About Dr. Maria Montessori

 

 

Dr. Maria Montessori devoted her life to the observation and study of children and peace.  From these observation, she concluded that learning is most effective when children are allowed to learn in their own way and at their own pace.

 

Dr. Montessori discovered that children from birth to age six are capable of absorbing information from their environment with much less effort than later in life.  She felt that it was important to prepare an environment tailored to the many aspects of a child’s development.  She developed a curriculum and didactic materials focusing on math, language, sensory exploration, art, music, and practical life skills.  Abstract ideas are introduced as a hands-on exploration.  Gradually this leads the child to a self-discovery of the concept.

 

Lessons are given individually on isolated aspects of an abstract idea that children put together on their own to form a cohesive whole.  In this way each learned skill or lesson becomes a building block for the next, helping the child to experience success.

 

Read Dr. Maria Montessori's Full Biography

 

Some of the key Montessori principles:

 

Mixed-age group

Living in a mixed-age community of 2 1/2 - 6 year olds, guided by Grace and Courtesy lessons, regularly practicing conflict resolution, and the modeling and encouragement of respectful adults, allows children daily opportunities to practice positive social interactions.

 

Repetition

Clarity and wisdom within the Montessori materials comes alive for children through repeated manipulation.  The repetition then leads to a deep understanding and appreciation of key intellectual and developmental concepts.  This joyful approach to all materials in the prepared environment invites children to fully participate in every aspect of their work, resulting in deep satisfaction and fulfillment.

 

Guide (Montessori term for teacher)

The Guide observes each child and connects him/her to work that addresses his/her own developmental needs.  The Guide prepares a classroom environment and establishes a routine that supports each child’s independence.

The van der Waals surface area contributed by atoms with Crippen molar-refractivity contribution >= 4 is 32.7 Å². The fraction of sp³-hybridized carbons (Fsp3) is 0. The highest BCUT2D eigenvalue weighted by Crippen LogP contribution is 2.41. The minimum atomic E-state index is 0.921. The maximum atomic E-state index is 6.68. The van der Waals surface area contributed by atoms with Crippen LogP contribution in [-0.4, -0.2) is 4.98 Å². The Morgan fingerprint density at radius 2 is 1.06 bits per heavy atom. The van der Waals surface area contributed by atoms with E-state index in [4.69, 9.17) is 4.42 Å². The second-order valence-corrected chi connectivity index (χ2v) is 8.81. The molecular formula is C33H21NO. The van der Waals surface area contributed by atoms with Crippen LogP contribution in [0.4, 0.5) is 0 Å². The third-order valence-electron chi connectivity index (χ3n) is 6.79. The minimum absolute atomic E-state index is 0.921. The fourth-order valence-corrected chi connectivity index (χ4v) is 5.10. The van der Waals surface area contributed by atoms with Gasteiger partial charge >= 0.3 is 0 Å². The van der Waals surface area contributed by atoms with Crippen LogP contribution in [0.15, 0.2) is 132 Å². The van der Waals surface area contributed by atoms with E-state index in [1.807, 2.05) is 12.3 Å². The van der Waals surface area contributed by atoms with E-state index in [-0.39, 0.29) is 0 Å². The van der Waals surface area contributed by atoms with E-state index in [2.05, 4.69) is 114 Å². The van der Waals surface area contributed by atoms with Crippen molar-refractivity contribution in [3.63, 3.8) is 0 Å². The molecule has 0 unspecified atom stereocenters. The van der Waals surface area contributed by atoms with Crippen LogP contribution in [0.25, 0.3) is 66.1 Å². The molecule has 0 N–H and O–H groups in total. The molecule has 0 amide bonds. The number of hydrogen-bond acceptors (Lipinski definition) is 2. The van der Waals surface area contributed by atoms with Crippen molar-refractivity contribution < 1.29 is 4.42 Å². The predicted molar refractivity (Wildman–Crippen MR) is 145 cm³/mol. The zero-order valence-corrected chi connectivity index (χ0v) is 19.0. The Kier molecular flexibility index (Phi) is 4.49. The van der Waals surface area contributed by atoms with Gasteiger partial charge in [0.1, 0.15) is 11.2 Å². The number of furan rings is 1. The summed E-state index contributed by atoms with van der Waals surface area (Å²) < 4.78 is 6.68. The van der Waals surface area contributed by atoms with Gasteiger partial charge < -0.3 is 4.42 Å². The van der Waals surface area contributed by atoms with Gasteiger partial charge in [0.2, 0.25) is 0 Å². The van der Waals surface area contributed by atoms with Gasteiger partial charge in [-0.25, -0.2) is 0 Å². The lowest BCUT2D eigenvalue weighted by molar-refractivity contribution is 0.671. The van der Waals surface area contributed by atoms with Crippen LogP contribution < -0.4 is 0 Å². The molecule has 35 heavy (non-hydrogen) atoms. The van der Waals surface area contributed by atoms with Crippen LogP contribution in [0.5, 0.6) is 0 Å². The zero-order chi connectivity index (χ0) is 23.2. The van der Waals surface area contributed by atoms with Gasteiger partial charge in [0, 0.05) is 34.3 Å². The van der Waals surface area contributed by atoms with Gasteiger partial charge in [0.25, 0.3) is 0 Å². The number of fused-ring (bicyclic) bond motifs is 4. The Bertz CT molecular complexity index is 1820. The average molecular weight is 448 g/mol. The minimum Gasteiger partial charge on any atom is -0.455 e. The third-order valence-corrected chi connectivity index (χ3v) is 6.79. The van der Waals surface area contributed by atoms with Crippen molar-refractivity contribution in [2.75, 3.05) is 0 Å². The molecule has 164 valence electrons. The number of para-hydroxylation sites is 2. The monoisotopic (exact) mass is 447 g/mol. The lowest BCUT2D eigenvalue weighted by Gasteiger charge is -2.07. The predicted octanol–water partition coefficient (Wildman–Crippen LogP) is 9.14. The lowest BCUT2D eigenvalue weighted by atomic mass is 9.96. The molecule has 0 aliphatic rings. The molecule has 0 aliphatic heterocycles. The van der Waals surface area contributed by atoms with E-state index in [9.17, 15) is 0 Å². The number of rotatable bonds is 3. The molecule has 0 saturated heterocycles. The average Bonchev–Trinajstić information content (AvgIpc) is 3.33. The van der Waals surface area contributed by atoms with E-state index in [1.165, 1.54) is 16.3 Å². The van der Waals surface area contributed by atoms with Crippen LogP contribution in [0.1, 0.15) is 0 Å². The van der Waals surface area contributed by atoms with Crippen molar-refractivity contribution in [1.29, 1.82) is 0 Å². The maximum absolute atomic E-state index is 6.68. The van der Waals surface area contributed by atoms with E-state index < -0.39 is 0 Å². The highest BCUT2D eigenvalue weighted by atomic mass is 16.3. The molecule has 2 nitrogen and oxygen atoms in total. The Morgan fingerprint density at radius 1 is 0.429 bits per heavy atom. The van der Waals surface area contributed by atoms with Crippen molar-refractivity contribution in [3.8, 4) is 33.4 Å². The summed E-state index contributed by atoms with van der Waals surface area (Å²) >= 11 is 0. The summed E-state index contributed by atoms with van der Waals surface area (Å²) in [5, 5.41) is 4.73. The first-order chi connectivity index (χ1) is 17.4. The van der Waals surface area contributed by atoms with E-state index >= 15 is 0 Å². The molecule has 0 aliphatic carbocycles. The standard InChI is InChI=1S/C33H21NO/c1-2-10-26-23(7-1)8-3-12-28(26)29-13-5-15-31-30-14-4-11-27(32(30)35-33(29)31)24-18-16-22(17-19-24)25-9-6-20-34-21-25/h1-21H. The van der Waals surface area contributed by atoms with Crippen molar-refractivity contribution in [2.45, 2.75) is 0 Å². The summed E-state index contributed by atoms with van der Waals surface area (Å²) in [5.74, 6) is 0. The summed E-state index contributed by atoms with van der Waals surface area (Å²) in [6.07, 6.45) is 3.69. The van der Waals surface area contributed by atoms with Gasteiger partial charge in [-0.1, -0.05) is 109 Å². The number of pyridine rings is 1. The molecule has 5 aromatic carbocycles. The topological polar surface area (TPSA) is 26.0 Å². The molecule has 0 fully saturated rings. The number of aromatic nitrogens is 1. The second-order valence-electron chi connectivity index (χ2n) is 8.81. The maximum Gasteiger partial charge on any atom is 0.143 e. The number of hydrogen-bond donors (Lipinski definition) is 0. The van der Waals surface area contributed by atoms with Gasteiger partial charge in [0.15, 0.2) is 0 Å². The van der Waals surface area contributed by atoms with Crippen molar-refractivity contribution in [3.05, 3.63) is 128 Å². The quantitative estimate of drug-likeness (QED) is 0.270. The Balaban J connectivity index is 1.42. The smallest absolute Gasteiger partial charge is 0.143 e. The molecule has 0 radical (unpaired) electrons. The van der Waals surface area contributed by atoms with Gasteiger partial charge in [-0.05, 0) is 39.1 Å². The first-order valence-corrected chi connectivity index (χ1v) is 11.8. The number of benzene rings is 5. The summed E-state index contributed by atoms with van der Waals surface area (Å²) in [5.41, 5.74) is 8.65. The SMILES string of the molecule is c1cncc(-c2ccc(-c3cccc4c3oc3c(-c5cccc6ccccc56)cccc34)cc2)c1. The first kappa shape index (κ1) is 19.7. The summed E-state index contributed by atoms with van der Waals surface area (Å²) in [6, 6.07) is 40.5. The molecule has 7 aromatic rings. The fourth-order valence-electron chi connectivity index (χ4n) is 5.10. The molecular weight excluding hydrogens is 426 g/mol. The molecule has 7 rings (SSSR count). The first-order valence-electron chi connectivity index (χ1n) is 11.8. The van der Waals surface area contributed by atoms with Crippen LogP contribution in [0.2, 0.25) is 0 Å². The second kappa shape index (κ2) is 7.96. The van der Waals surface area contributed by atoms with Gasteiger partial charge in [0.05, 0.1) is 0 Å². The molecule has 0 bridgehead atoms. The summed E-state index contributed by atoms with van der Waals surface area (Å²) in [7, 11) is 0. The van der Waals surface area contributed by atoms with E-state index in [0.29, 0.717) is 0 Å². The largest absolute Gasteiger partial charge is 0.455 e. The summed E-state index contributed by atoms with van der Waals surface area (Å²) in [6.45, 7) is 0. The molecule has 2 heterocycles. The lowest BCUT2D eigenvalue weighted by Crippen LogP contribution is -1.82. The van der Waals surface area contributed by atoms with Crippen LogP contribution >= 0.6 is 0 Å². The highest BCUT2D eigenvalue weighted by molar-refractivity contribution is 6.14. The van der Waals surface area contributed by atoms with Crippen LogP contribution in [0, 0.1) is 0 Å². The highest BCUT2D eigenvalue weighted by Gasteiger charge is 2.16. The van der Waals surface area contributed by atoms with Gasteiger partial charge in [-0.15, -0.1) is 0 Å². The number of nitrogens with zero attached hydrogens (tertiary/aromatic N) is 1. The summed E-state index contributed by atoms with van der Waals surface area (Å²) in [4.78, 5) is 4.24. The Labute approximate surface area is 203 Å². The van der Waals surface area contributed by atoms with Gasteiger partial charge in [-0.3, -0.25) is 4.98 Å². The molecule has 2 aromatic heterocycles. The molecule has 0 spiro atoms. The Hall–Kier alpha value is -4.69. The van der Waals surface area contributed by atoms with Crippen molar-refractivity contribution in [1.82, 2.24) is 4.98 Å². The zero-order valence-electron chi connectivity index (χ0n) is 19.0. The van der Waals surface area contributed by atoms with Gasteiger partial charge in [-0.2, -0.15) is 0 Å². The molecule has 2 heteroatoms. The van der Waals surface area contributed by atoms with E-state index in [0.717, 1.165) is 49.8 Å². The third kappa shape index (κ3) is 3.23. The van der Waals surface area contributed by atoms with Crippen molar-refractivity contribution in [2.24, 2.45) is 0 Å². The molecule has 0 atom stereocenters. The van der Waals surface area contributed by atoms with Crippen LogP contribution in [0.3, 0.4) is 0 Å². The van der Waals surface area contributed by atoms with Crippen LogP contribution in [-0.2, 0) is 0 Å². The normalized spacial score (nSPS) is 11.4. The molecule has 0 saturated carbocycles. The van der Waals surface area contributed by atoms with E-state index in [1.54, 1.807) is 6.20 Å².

Grace and Courtesy

Through formal lessons and continuous modeling by adults, children learn to wait, politely interrupt, respect other’s work space, use “indoor” voices in the classroom, use proper table manners, playground etiquette etc.

 

Freedom of movement

Children are free to move around the room at will.  They may choose where to work: at a table or at a work rug.  They may not disturb the work of others in the pursuit of their movement.

 

Freedom of choice

Children are free to choose their work.  After the teacher presents a lesson, children are free to choose that work at any time.  Children are directed to use the materials carefully, with respect for their intended purpose.

 

Self-discipline

Dr. Montessori believed that the only true discipline is inner-discipline.  She described discipline as primarily indirect.  Children learn self-control by egging in rationally organized, calm, quiet, spontaneous work.  The role of the adult is to model and facilitate.

 

Individualized learning

Every child undergoes a unique developmental process.  Through careful observation, a teacher can see the child reveal when he/she is ready for new information and experiences.  A Montessori guide anticipates those needs and responds accordingly.

 

Progressing at child’s own pace

Children are given the gift of time - to focus, learn calmly and take as long as they need to understand why something does or does not work.  Self-correcting materials are designed to let children develop patience and logical thinking skills.

 

 

 

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